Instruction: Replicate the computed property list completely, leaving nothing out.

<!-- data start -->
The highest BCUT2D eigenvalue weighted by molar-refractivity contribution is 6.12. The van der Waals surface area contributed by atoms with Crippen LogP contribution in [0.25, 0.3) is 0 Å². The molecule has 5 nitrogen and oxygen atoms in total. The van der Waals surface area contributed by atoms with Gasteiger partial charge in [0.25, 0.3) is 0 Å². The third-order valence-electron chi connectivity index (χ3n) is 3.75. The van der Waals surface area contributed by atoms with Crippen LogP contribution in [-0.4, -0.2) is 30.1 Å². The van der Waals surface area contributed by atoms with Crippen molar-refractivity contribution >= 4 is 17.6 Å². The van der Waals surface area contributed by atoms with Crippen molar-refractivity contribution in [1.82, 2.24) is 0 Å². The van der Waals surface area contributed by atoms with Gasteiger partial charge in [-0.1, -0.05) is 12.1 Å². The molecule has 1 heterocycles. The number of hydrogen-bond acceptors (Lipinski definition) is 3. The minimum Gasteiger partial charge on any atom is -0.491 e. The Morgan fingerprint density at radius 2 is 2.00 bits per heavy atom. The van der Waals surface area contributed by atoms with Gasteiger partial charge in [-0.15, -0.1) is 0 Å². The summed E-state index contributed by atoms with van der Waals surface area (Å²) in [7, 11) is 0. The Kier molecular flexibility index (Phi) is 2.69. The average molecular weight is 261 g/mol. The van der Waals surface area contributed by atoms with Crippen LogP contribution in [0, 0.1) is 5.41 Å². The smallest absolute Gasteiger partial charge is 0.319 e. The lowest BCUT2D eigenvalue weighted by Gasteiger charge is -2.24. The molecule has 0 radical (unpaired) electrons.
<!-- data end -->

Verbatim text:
The highest BCUT2D eigenvalue weighted by molar-refractivity contribution is 6.12. The van der Waals surface area contributed by atoms with Crippen LogP contribution in [0.25, 0.3) is 0 Å². The molecule has 5 nitrogen and oxygen atoms in total. The van der Waals surface area contributed by atoms with Gasteiger partial charge in [0.25, 0.3) is 0 Å². The third-order valence-electron chi connectivity index (χ3n) is 3.75. The van der Waals surface area contributed by atoms with Crippen LogP contribution in [-0.4, -0.2) is 30.1 Å². The van der Waals surface area contributed by atoms with Crippen molar-refractivity contribution >= 4 is 17.6 Å². The van der Waals surface area contributed by atoms with Crippen molar-refractivity contribution in [1.82, 2.24) is 0 Å². The van der Waals surface area contributed by atoms with Gasteiger partial charge in [-0.1, -0.05) is 12.1 Å². The molecule has 1 heterocycles. The number of hydrogen-bond acceptors (Lipinski definition) is 3. The minimum Gasteiger partial charge on any atom is -0.491 e. The Morgan fingerprint density at radius 2 is 2.00 bits per heavy atom. The van der Waals surface area contributed by atoms with Gasteiger partial charge in [-0.15, -0.1) is 0 Å². The summed E-state index contributed by atoms with van der Waals surface area (Å²) in [7, 11) is 0. The Kier molecular flexibility index (Phi) is 2.69. The average molecular weight is 261 g/mol. The van der Waals surface area contributed by atoms with Crippen LogP contribution in [0, 0.1) is 5.41 Å². The smallest absolute Gasteiger partial charge is 0.319 e. The lowest BCUT2D eigenvalue weighted by Gasteiger charge is -2.24. The molecule has 0 radical (unpaired) electrons.